Hidden Acres receives grant to expand riding program

Kayla Magnarella, 9, is one of nearly two dozen children who are enrolled in horseback riding at Hidden Acres Therapeutic Riding Center in Naugatuck. The organization received a $10,000 grant from Connecticut Community Foundation so it can continue to offer the services to families who have disabled children, regardless of income. –RA ARCHIVE

NAUGATUCK — People with disabilities and their families might now qualify for therapeutic horseback riding sessions in the borough at a lower price.

Hidden Acres Therapeutic Riding Center, at 45 Gabriel Drive, received a $10,000 grant this year from the Saunders Fund for the Sick and Infirm of the Borough of Naugatuck, which is managed by the Connecticut Community Foundation. A portion of the money will be used to offer scholarships to new riders, Program Director Jeanna Pellino said.

“We’re thrilled, really,” Pellino said. “What the program is about is serving the community, serving families and family members with special needs in this community, and having the scholarships awarded means we can serve additional participants.”

The organization is accepting applications for new riders, who have to go through an assessment process before they are accepted into the program, Pellino said. Scholarships were first offered last year after a Saunders Fund grant, and now 15 riders with disabilities, aged 5 to 40, participate in the program, Pellino said.

Many current participants have scholarships, which are offered on a sliding scale depending on the application. The full fee is $45 per weekly session over a 10-week semester.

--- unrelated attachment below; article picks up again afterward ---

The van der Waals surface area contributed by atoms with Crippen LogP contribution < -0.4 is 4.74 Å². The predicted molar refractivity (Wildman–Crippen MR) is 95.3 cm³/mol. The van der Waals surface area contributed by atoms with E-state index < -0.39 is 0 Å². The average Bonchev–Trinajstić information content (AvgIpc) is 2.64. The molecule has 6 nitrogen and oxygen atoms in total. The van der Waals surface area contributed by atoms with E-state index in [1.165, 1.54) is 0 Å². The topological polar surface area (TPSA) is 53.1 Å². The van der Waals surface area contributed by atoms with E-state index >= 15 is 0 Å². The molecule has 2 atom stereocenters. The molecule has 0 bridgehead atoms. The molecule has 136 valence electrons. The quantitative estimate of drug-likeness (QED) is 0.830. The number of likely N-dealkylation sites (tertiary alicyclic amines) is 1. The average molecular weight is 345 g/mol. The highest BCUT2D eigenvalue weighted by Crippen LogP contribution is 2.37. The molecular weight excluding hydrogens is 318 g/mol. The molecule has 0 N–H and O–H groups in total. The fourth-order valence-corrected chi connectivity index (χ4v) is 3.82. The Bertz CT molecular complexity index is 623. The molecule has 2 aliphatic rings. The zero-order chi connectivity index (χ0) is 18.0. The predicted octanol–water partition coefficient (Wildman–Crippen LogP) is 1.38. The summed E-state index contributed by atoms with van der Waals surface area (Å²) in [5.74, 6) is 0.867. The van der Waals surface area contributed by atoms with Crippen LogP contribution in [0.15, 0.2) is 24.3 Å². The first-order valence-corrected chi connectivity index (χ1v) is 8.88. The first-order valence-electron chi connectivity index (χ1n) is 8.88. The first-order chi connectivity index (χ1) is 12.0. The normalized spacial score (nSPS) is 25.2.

Riders come from the borough and nearby towns, including Derby, Prospect, Waterbury, Middlebury, and Oakville. Learning to ride a horse helps improve balance, coordination, strength, self-esteem and educational skills, Pellino said.

Many participants have some form of autism, which challenges their sense of touch and space, Pellino said.

“Getting on a moving object can be very difficult for them,” Pellino said. “After a couple of rides, they really end up looking for the movement.”

Another portion of this year’s grant is going to recruitment and marketing efforts for new volunteers. The center has about 60 volunteers, but needs more with horse experience, Pellino said.

“The plan for the program is to gradually increase the number of riders that we serve,” Pellino said.

One of the center’s horses, a Morgan named Jocasta, won the world championship in the timed obstacle division at the 2011 Morgan Grand National and World Championship show in Oklahoma.

The nonprofit organization is on a 45-acre horse farm, including two outdoor arenas, pasture and trails.